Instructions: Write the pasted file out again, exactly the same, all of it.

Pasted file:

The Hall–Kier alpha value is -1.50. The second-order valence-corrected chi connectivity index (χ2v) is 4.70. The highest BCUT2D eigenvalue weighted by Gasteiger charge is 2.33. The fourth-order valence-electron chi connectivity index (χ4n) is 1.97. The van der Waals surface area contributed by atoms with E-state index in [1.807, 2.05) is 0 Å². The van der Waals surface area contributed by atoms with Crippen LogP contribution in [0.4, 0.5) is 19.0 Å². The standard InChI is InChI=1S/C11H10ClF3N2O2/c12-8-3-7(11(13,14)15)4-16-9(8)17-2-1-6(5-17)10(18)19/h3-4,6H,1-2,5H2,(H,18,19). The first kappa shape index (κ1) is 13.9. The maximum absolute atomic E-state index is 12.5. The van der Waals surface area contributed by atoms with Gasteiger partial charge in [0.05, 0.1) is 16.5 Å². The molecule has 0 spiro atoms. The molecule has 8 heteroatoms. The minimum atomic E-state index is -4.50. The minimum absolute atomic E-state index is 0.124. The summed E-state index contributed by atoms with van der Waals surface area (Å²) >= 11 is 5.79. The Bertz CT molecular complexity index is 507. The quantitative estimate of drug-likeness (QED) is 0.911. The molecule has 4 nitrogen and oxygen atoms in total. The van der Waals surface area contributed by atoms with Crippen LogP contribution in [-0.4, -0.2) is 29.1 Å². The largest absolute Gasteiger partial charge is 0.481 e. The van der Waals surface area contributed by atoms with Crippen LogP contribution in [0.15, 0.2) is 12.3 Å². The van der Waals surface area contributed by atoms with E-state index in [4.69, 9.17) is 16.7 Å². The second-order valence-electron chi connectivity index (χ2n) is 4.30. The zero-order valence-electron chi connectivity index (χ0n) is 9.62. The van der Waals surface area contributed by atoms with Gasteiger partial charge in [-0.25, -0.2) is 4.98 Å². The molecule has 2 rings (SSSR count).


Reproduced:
The Hall–Kier alpha value is -1.50. The second-order valence-corrected chi connectivity index (χ2v) is 4.70. The highest BCUT2D eigenvalue weighted by Gasteiger charge is 2.33. The fourth-order valence-electron chi connectivity index (χ4n) is 1.97. The van der Waals surface area contributed by atoms with E-state index in [1.807, 2.05) is 0 Å². The van der Waals surface area contributed by atoms with Crippen LogP contribution in [0.4, 0.5) is 19.0 Å². The standard InChI is InChI=1S/C11H10ClF3N2O2/c12-8-3-7(11(13,14)15)4-16-9(8)17-2-1-6(5-17)10(18)19/h3-4,6H,1-2,5H2,(H,18,19). The first kappa shape index (κ1) is 13.9. The maximum absolute atomic E-state index is 12.5. The van der Waals surface area contributed by atoms with Gasteiger partial charge in [0.05, 0.1) is 16.5 Å². The molecule has 0 spiro atoms. The molecule has 8 heteroatoms. The minimum atomic E-state index is -4.50. The minimum absolute atomic E-state index is 0.124. The summed E-state index contributed by atoms with van der Waals surface area (Å²) >= 11 is 5.79. The Bertz CT molecular complexity index is 507. The quantitative estimate of drug-likeness (QED) is 0.911. The molecule has 4 nitrogen and oxygen atoms in total. The van der Waals surface area contributed by atoms with Crippen LogP contribution in [-0.4, -0.2) is 29.1 Å². The largest absolute Gasteiger partial charge is 0.481 e. The van der Waals surface area contributed by atoms with Crippen LogP contribution in [0.15, 0.2) is 12.3 Å². The van der Waals surface area contributed by atoms with E-state index in [4.69, 9.17) is 16.7 Å². The second-order valence-electron chi connectivity index (χ2n) is 4.30. The zero-order valence-electron chi connectivity index (χ0n) is 9.62. The van der Waals surface area contributed by atoms with Gasteiger partial charge in [-0.25, -0.2) is 4.98 Å². The molecule has 2 rings (SSSR count).